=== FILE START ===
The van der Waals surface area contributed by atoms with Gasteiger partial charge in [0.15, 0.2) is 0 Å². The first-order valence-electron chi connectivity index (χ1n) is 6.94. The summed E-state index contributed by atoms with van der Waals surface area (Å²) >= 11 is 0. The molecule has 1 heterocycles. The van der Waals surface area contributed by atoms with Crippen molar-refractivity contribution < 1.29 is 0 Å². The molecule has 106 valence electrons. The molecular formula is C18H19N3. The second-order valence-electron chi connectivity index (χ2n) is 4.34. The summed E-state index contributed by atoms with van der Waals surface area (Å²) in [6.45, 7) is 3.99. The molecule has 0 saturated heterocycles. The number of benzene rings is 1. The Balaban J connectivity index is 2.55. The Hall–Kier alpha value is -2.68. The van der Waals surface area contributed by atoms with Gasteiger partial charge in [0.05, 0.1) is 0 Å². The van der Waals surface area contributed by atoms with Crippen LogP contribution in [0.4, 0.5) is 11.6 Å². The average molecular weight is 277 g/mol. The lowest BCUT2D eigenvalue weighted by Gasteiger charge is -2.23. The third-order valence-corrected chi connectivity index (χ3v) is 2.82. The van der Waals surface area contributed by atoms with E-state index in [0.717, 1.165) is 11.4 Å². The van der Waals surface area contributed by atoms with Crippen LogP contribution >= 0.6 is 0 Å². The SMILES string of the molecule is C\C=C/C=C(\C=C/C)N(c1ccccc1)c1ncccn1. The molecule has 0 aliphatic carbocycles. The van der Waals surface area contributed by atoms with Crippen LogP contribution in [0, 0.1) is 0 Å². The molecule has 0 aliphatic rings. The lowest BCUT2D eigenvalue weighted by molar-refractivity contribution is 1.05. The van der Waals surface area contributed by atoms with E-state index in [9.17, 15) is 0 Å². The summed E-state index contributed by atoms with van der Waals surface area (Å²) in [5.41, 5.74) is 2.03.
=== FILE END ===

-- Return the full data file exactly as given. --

The van der Waals surface area contributed by atoms with Gasteiger partial charge in [0.15, 0.2) is 0 Å². The first-order valence-electron chi connectivity index (χ1n) is 6.94. The summed E-state index contributed by atoms with van der Waals surface area (Å²) >= 11 is 0. The molecule has 1 heterocycles. The van der Waals surface area contributed by atoms with Crippen molar-refractivity contribution < 1.29 is 0 Å². The molecule has 106 valence electrons. The molecular formula is C18H19N3. The second-order valence-electron chi connectivity index (χ2n) is 4.34. The summed E-state index contributed by atoms with van der Waals surface area (Å²) in [6.45, 7) is 3.99. The molecule has 0 saturated heterocycles. The number of benzene rings is 1. The Balaban J connectivity index is 2.55. The Hall–Kier alpha value is -2.68. The van der Waals surface area contributed by atoms with Gasteiger partial charge in [0.05, 0.1) is 0 Å². The van der Waals surface area contributed by atoms with Crippen LogP contribution in [0.4, 0.5) is 11.6 Å². The average molecular weight is 277 g/mol. The lowest BCUT2D eigenvalue weighted by Gasteiger charge is -2.23. The third-order valence-corrected chi connectivity index (χ3v) is 2.82. The van der Waals surface area contributed by atoms with E-state index in [0.717, 1.165) is 11.4 Å². The van der Waals surface area contributed by atoms with Crippen LogP contribution >= 0.6 is 0 Å². The SMILES string of the molecule is C\C=C/C=C(\C=C/C)N(c1ccccc1)c1ncccn1. The molecule has 0 aliphatic carbocycles. The van der Waals surface area contributed by atoms with Crippen LogP contribution in [0, 0.1) is 0 Å². The molecule has 0 aliphatic rings. The lowest BCUT2D eigenvalue weighted by molar-refractivity contribution is 1.05. The van der Waals surface area contributed by atoms with E-state index in [9.17, 15) is 0 Å². The summed E-state index contributed by atoms with van der Waals surface area (Å²) in [5.41, 5.74) is 2.03.